At the end of the day, customers won’t necessarily recall a brand that they’ve only seen on TV, but they will recollect the moments in their lives that our brands enabled. If they remember how the TV ad, the brewpub aesthetic, and the product itself all came together to tell one authentic story, that story will become part of their own journey. We use every aspect of our brands and product to connect consumers to the heart and soul behind them, no matter where they are. We want a person drinking a Goose Island IPA in China to experience the same feeling as someone sitting in the Goose Island brewpub in Chicago.

We can’t do that unless we work as a team filled with a diversity of thoughts and experiences all connected by a shared passion for great craft beer. Our unified passion is what allows us to create memorable brand experiences for consumers around the world.

 

4 Things to Know about eCommerce in China

 

By Martin Suter

On the global business landscape, it’s hard to argue with the fact that China leads the way in eCommerce. From the online giants like TMall and JD.com to the funds being funneled into startups, there’s almost no better place to see what will be on the horizon in other world markets. Below are four things that really demand attention.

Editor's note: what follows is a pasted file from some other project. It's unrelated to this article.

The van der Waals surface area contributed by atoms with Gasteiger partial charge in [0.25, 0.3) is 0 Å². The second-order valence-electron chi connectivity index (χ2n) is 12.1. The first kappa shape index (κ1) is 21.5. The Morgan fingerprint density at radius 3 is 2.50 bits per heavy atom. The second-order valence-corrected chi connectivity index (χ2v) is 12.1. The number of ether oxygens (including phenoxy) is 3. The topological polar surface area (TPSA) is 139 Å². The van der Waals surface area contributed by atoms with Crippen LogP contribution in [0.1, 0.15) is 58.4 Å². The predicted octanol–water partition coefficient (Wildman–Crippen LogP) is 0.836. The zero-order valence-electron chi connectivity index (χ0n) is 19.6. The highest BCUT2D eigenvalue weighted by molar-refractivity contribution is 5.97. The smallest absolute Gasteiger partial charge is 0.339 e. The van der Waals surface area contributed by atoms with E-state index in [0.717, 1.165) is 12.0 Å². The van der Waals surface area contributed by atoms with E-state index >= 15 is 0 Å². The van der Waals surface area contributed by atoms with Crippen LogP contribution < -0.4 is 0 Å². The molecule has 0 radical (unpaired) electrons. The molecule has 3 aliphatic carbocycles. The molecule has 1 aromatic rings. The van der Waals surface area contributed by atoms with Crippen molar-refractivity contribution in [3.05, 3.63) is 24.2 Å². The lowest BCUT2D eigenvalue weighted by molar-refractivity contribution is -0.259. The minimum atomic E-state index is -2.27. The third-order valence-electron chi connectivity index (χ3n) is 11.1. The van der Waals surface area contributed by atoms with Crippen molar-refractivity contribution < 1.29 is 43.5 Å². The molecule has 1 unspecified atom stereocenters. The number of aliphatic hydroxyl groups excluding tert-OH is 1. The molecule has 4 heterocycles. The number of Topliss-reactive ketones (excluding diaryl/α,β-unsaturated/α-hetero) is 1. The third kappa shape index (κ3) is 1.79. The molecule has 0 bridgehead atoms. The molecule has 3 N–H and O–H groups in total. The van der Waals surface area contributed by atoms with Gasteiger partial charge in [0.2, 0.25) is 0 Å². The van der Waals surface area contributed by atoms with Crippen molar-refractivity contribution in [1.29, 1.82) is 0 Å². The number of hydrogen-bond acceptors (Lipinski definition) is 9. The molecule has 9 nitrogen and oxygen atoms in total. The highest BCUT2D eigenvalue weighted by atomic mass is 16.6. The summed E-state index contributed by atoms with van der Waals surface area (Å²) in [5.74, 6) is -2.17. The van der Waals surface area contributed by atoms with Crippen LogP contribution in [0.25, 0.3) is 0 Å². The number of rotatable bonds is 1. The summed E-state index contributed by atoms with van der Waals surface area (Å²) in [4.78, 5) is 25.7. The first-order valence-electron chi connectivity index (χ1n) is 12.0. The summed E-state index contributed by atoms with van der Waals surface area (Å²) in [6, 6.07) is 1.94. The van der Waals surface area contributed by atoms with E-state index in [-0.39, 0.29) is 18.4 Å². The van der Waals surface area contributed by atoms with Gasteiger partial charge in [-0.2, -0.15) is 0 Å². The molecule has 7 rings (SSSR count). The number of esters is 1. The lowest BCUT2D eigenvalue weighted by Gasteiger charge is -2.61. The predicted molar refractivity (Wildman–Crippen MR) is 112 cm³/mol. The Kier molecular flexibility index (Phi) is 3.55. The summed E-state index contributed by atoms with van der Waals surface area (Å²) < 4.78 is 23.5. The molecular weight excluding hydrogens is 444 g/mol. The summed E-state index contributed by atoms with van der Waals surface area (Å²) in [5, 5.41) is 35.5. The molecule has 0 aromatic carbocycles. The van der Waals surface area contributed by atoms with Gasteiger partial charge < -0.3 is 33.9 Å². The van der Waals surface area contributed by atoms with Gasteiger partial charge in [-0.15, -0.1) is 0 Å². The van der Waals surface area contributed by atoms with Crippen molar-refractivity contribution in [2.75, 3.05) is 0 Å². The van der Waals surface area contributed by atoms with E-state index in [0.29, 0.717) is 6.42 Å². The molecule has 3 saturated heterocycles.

1. Over 90% of eCommerce transactions are done on mobile devices.

The Chinese market is highly mobile and very social. A typical Chinese person spends about three hours a day on WeChat. It’s an amazing platform. WeChat started as a social app—think Facebook on steroids—but now has its own integrated payments and eCommerce capabilities. Brands can build their fan base, push new content, and convert casual fans to paying customers, all from within the app.

2. Just about every product uses QR codes.

Every ad you see—on a subway, a billboard, or digitally—has a QR code. Every package includes a QR code. The goal is to entice consumers to click through, often into the reader integrated in WeChat. Instead of just hoping that a potential consumer will remember the domain of an ad or snap a picture, QR codes engage the consumer directly and immediately with that ad and its brand.

3. Online-to-offline (O2O) plays a significant role in eCommerce.